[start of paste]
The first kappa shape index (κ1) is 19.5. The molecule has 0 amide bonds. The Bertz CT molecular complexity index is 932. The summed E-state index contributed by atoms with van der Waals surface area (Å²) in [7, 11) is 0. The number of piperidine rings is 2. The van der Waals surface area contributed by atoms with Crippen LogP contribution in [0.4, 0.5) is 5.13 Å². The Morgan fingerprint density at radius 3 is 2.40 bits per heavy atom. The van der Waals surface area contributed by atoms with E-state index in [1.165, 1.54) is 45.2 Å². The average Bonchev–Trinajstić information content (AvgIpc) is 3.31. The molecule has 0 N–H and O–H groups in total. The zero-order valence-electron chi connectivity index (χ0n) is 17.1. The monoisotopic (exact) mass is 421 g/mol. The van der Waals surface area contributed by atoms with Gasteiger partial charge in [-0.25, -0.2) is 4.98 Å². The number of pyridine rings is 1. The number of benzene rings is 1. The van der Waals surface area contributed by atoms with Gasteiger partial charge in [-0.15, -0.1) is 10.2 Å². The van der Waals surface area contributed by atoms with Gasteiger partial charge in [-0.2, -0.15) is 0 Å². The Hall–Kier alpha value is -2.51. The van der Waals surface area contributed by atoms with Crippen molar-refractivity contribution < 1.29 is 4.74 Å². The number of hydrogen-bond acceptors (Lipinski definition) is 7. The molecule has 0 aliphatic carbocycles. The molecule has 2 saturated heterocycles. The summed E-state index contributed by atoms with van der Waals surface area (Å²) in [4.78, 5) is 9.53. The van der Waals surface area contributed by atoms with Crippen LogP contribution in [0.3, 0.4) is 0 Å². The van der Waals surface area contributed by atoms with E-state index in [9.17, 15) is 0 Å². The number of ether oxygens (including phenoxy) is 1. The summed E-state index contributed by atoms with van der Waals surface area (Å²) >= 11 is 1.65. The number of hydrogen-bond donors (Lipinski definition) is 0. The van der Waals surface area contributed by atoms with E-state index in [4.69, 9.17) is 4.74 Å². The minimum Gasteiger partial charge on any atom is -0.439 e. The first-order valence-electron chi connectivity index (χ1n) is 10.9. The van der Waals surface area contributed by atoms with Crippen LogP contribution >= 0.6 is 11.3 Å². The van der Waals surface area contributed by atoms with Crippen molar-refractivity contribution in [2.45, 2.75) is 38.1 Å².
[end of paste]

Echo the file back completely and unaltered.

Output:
The first kappa shape index (κ1) is 19.5. The molecule has 0 amide bonds. The Bertz CT molecular complexity index is 932. The summed E-state index contributed by atoms with van der Waals surface area (Å²) in [7, 11) is 0. The number of piperidine rings is 2. The van der Waals surface area contributed by atoms with Crippen LogP contribution in [0.4, 0.5) is 5.13 Å². The Morgan fingerprint density at radius 3 is 2.40 bits per heavy atom. The van der Waals surface area contributed by atoms with E-state index in [1.165, 1.54) is 45.2 Å². The average Bonchev–Trinajstić information content (AvgIpc) is 3.31. The molecule has 0 N–H and O–H groups in total. The zero-order valence-electron chi connectivity index (χ0n) is 17.1. The monoisotopic (exact) mass is 421 g/mol. The van der Waals surface area contributed by atoms with Gasteiger partial charge in [-0.25, -0.2) is 4.98 Å². The number of pyridine rings is 1. The number of benzene rings is 1. The van der Waals surface area contributed by atoms with Gasteiger partial charge in [-0.15, -0.1) is 10.2 Å². The van der Waals surface area contributed by atoms with Gasteiger partial charge in [-0.2, -0.15) is 0 Å². The Hall–Kier alpha value is -2.51. The van der Waals surface area contributed by atoms with Crippen molar-refractivity contribution < 1.29 is 4.74 Å². The number of hydrogen-bond acceptors (Lipinski definition) is 7. The molecule has 0 aliphatic carbocycles. The molecule has 2 saturated heterocycles. The summed E-state index contributed by atoms with van der Waals surface area (Å²) in [4.78, 5) is 9.53. The van der Waals surface area contributed by atoms with Crippen LogP contribution in [0.3, 0.4) is 0 Å². The van der Waals surface area contributed by atoms with E-state index in [9.17, 15) is 0 Å². The number of ether oxygens (including phenoxy) is 1. The summed E-state index contributed by atoms with van der Waals surface area (Å²) >= 11 is 1.65. The number of hydrogen-bond donors (Lipinski definition) is 0. The van der Waals surface area contributed by atoms with E-state index in [4.69, 9.17) is 4.74 Å². The minimum Gasteiger partial charge on any atom is -0.439 e. The first-order valence-electron chi connectivity index (χ1n) is 10.9. The van der Waals surface area contributed by atoms with Crippen LogP contribution >= 0.6 is 11.3 Å². The van der Waals surface area contributed by atoms with Crippen molar-refractivity contribution in [2.45, 2.75) is 38.1 Å².